I wrote about putting images on flickr in promoting your portfolio and 27 ways to unlock the power of microstock photography, here's a few more reasons why this versatile website is useful to the on-line photographer:
- With iptc keywords, description and title already in your stock images then uploading is quick and easy.
- You can create a network of photographers doing similar things (this WON'T work if all you shoot is simple stock photos), photographers with similar interests can be a great source of inspiration. For this reason it's a good idea to compartmentalise your stock, hobby/personal or other professional images into different accounts, each can create a targeted 'social network' interested in a specific genre.
- flickr is listed well in search engines, anyone with a pro account can see that, in some cases 50% of views come from search engines making flickr a great way for you to get your images better covered in search engine results.
flickr feeds - they don't just let people subscribe to your updates in an RSS reader, they can be used to display your latest images in a website widgit, either on your own website or that of someone else who likes your work... this further increases the number of people that can see your pictures. Feedburner can 'splice' your flickr images and your blog posts together into one feed.
The API - not something to be scared of! If you like, your creative commons (there are more than 100 million of them already on flickr) images can be used on products from zazzle or printed onto moocards, and all those creative commons uses will be including an unpaid attribution back to you.
- Lots of image users find their images through google images (although they might not be quite as willing to open their wallets to pay for them as visitors to a microstock agency). flickr seems to be well represented in almost all google images searches.
- Getting discovered, you might be dreaming a long time if you think that getty are going to 'find you' on flickr but it's quite likely that lots of other people will see your work.
Every silver lining has a cloud:
- Image theft, there's no built in support for watermarking, but for me the disadvantages of having some of my images stolen and used without credit or permission is far more attractive than hiding everything I've ever taken away in a shoebox never to see the light of day. Preventing image theft.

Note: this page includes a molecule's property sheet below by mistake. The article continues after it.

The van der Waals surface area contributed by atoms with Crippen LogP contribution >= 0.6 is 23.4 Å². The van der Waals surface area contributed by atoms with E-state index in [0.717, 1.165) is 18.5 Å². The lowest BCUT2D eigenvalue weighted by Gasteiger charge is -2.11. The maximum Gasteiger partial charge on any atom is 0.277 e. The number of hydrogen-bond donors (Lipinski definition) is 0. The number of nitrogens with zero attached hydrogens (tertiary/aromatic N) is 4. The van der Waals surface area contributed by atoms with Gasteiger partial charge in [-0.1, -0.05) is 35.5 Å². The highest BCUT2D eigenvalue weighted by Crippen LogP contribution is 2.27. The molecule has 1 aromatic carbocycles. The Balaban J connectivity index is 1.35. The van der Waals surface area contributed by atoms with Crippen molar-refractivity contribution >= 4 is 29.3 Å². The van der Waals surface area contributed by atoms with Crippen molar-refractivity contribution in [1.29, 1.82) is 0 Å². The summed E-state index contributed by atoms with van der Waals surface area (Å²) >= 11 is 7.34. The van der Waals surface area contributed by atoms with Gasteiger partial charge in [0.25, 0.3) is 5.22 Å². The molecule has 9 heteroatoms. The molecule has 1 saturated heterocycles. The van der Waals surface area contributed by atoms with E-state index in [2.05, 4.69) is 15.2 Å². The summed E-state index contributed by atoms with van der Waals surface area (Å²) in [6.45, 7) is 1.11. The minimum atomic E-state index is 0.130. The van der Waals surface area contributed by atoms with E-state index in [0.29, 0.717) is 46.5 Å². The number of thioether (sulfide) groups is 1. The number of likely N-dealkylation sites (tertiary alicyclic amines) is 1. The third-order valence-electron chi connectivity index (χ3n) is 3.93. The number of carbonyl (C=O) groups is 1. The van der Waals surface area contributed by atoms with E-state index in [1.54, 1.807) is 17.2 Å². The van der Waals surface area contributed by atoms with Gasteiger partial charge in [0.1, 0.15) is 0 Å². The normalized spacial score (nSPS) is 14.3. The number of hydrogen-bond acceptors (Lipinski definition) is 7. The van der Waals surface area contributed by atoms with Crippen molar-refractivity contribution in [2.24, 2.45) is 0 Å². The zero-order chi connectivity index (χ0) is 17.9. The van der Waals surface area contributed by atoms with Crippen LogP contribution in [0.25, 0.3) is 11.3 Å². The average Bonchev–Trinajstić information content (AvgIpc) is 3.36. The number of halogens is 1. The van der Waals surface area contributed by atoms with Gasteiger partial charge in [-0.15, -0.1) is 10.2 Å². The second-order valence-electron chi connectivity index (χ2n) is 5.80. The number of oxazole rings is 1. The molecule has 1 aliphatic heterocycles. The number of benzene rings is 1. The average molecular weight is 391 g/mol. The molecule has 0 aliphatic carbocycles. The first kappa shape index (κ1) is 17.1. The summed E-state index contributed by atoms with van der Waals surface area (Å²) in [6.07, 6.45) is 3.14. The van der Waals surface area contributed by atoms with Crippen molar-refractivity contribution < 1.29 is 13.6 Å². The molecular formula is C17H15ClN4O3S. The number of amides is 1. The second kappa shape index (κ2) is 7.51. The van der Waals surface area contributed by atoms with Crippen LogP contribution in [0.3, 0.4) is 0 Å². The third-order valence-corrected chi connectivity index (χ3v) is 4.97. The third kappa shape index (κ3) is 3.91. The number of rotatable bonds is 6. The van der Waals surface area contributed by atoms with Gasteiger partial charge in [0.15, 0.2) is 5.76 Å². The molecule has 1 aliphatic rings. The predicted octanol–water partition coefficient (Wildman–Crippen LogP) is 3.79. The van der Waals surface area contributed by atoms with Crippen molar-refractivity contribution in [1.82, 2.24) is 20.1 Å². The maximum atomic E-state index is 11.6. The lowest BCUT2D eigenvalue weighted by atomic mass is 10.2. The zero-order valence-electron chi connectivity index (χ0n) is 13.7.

- Trite feedback: could also be considered a bonus, you'll definitely get an unbiased view of what the average consumer thinks is attractive - and that's frequently not what would be acceptable as microstock or make a high selling image. To be brutal there are some revolting images with hundreds of "wow that's great" comments, this is no use to anyone except the photographer who took them who is getting lots of views of his work. Develop an iron stomach for the intelligence of comments from other users because you will see them time and again until you're sick.
- Stock photos are less popular on flickr. It tends to be beautiful landscapes and "what's that!" eye poppers that grab attention and 'interestingness', a table top photo of coins and bank notes is simply 'not flickr' - yawn.
- Unless flickr include an option to sell images it will never be a core part of your photography business; like twitter and countless other networking applications it a promotion tool based around people learning from each other. Use it as a learning tool, inspiration or networking platform - measure what it does for you, don't spend endless hours uploading every image you ever took.
- It can take a while for a flickr account to 'build authority', but you will be rewarded if you keep uploading good quality images and contributing to the community.
- Only a small proportion of image views actually convert into people clicking your profile or contacting you, it's even harder to do anything to convert the views into sales.
- This might not be true of all of you but I don't find flickr to be quite as social as I think it could be, for flickr it does seem that relationships are less important than popularity of images, in the long term that leaves me cold.
- To get the most out of it you will have to pay for a pro flickr account... but this works out at just a little over two dollars a month, not exactly expensive by even a hobbyists standards.
- You need to contribute, it will take some of your 'free' time to comment on other images, add your images to groups and pools, if you just upload images to a new account and never log back in you will see little in the way of return traffic.
- Create a 'favourites' or 'best of' collection at the top of your groups, place work that you want people to see in there.
- Add a little more detail to the description than you would normally do for microstock, describe how you took the image, how it came about and what gave you the inspiration. Add some emotion. Buyers might not be so interested in this but most flickr visitors will stop and some might be prodded into making a useful comment on your photo.
- Separate different aspects of your work, your stock photography might just be one account, your other personal photography might be another, and you might experiment with a free flickr account for a current photo project you are running - but concentrate on promoting a paid account for your main work.
- You need to include each photo in at least one pool of related photos, this seems to help the flickr 'interestingness'. Just don't post the same photo into too many pools, I never include my images in more than three pools, also some pools limit the number of other pools an image can be in so choose carefully, the best results come from the most relevant pools.
- Upload in batches, don't submit all your images in one burst, no more than 5 per day seems to work well.